(544fx) CO2-Free Hydrogen Production from Crude Oil through Microwave-Assisted Catalytic Deep Dehydrogenation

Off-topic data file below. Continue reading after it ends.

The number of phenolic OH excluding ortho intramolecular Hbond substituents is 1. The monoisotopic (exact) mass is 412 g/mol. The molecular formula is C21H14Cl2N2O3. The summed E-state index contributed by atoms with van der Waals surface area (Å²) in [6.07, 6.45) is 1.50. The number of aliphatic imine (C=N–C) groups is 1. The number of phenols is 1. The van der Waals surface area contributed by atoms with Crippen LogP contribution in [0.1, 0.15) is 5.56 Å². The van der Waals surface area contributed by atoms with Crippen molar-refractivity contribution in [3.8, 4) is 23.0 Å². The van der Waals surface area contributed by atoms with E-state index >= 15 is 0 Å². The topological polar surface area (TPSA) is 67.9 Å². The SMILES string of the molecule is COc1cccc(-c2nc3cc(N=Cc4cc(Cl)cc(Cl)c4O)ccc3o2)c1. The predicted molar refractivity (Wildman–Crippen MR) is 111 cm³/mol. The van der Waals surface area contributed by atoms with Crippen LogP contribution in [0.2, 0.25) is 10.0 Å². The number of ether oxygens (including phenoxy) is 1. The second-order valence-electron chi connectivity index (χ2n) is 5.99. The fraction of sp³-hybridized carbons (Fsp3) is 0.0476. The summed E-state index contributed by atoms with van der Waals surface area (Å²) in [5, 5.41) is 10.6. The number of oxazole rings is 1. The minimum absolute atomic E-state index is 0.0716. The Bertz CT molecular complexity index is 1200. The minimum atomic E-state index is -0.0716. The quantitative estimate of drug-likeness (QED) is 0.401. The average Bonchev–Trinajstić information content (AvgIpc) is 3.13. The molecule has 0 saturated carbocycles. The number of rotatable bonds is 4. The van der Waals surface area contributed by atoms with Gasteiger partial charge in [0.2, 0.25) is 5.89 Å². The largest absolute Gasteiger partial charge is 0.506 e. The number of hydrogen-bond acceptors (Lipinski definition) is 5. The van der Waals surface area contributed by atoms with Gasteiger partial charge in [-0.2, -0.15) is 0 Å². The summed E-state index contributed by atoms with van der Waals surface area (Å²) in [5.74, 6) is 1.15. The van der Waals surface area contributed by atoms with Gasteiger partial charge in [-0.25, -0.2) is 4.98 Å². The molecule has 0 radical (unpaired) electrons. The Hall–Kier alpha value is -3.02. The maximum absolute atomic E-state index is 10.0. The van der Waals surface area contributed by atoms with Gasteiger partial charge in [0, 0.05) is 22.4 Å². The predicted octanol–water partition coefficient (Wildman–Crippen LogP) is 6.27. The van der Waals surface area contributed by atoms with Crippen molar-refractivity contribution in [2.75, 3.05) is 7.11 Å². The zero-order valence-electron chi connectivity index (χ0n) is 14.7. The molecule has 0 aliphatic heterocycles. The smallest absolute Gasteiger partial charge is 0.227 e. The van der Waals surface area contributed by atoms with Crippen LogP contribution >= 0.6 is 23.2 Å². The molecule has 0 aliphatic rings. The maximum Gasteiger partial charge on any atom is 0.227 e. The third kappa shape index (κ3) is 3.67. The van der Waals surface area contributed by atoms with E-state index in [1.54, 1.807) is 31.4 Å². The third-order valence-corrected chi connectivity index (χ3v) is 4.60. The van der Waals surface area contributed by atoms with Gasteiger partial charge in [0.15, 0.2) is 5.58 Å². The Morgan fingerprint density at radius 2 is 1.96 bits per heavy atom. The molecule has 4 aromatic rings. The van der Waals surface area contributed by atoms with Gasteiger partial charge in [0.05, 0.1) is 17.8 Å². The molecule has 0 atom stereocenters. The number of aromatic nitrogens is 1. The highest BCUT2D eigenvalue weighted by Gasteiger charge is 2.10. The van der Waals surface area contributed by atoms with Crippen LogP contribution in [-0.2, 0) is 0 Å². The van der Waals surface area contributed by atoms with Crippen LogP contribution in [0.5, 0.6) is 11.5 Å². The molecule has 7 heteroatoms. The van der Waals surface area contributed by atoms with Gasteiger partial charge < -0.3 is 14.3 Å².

With the critical need for alternative energy resource, abundant and readily accessible fossil fuels will remain the major energy source in the short- and middle-term. The consumption of fossil fuels in recent decades has brought severe problems like anthropogenic climate change and potential ecological destruction owing to the massive emissions of carbon dioxide. Decarbonization, a CO2-free process wherein hydrocarbons are used to produce hydrogen instead of burning, is becoming an attractive direction for fossil fuel utilization. Our recent studies reported a highly efficient and rapid route to produce hydrogen and elemental carbon from wax and diesel through microwave-assisted catalytic deep dehydrogenation, and nearly no carbon dioxide was emitted in this process. In the present work, activated carbon was used as the support for iron catalyst in microwave-assisted deep dehydrogenation of crude oil. SEM, TEM, TPO, Raman and XRD were employed to characterize the catalysts and interrogate the carbon deposition. Hydrogen was the dominant product and there was nearly no carbon dioxide emission. The characterization of the spent catalysts revealed that the deposited carbon on catalyst was consisted of hollow carbon nanotubes and graphitic ribbons, and it had more disordered structures compared to activated carbon. The formation of iron carbide was also detected in the used catalyst. Emulsion feed can significantly promote the hydrogen production, owing to diminishing the carbon deposition and micro-explosion phenomenon.